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Inside Politics: Ex-DEA chief urges AG to speak out on marijuana
Officials in the law enforcement community opposed to legalizing marijuana are urging Attorney General Eric H. Holder Jr. to speak out before Election Day against three state ballot initiatives that would do just that.
In response, Justice Department spokeswoman Allison Price said the department would not speculate about the outcome of the various ballot initiatives in each of the states — Colorado, Washington and Oregon.
Peter Bensinger, a former head of the Drug Enforcement Administration, told reporters that it is important for the public to know the dangers of legalizing marijuana and for the Justice Department to address the issue now.
Among the participants at the news conference were former directors of the White House Office of National Drug Control Policy.
Federal law prohibits production, possession and sale of marijuana.
Democrats pan legal spending to defend marriage act
The House’s top two Democrats are criticizing Republicans for spending nearly $1.5 million over the past 15 months on outside attorneys to defend the Defense of Marriage Act, which defines marriage as a union of a man and a woman.
Minority Leader Nancy Pelosi of California and Minority Whip Steny H. Hoyer of Maryland say House Speaker John A. Boehner of Ohio is wasting taxpayer money in defending the 1996 law.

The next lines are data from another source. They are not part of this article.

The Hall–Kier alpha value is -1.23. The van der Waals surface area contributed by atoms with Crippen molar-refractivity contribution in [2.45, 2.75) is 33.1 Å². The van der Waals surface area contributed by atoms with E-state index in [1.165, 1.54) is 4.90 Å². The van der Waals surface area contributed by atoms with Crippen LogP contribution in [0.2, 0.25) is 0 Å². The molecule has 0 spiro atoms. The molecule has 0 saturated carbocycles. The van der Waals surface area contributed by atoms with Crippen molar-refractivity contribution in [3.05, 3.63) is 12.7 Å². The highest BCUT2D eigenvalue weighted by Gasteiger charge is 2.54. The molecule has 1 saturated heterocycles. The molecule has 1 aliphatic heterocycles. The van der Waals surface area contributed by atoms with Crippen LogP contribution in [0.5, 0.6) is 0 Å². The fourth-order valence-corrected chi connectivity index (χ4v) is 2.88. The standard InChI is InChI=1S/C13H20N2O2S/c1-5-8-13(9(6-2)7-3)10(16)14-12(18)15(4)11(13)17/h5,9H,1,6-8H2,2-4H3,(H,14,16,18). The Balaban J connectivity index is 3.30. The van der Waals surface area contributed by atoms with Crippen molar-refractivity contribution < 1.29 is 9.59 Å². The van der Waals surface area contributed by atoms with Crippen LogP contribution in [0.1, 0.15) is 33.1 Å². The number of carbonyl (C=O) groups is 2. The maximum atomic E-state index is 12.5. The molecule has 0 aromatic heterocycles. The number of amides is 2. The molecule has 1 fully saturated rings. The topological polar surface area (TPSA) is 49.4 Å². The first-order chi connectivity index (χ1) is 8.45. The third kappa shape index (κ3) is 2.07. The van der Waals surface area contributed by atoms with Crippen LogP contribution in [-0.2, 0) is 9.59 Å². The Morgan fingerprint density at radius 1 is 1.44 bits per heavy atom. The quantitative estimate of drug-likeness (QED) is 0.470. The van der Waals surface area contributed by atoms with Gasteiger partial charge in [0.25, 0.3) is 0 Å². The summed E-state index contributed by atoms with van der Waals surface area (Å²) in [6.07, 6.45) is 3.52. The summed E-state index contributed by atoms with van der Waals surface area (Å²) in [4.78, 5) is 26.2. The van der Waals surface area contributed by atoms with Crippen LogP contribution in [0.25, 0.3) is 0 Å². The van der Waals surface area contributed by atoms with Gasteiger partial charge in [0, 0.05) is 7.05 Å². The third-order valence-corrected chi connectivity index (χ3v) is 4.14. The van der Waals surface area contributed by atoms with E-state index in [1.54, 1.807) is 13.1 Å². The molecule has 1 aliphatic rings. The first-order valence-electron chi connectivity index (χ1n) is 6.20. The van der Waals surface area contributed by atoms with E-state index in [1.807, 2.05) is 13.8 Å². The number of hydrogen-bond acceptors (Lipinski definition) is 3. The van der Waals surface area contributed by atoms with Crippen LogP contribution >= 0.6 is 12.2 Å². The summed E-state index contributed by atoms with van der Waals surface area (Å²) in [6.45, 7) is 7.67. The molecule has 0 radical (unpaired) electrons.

The legislation, signed by President Clinton, denies federal recognition of same-sex marriages and affirms the right of states to refuse to recognize such marriages. President Obama announced last year that the Justice Department no longer would defend the constitutionality of the law. After that, Mr. Boehner convened the Bipartisan Legal Advisory Group to defend it. Several federal courts this year have ruled against the law.
No quick appeals review of state’s voter purge case
MIAMI — The legal fight over Florida’s plan to purge almost 200 voters from the rolls because they aren’t citizens will have to wait until after the election.
Two Florida federal judges had ruled that the planned purge of 198 people could go forward despite claims it violates a federal law against removing voters within 90 days of an election. The judges decided that the 90-day rule doesn’t apply to noncitizens.
A challenge to their ruling was made to 11th U.S. Circuit Court of Appeals. That court decided Tuesday that it would not review the challenge before the Nov. 6 election.
High court rebuffs GOP, won’t block early voting
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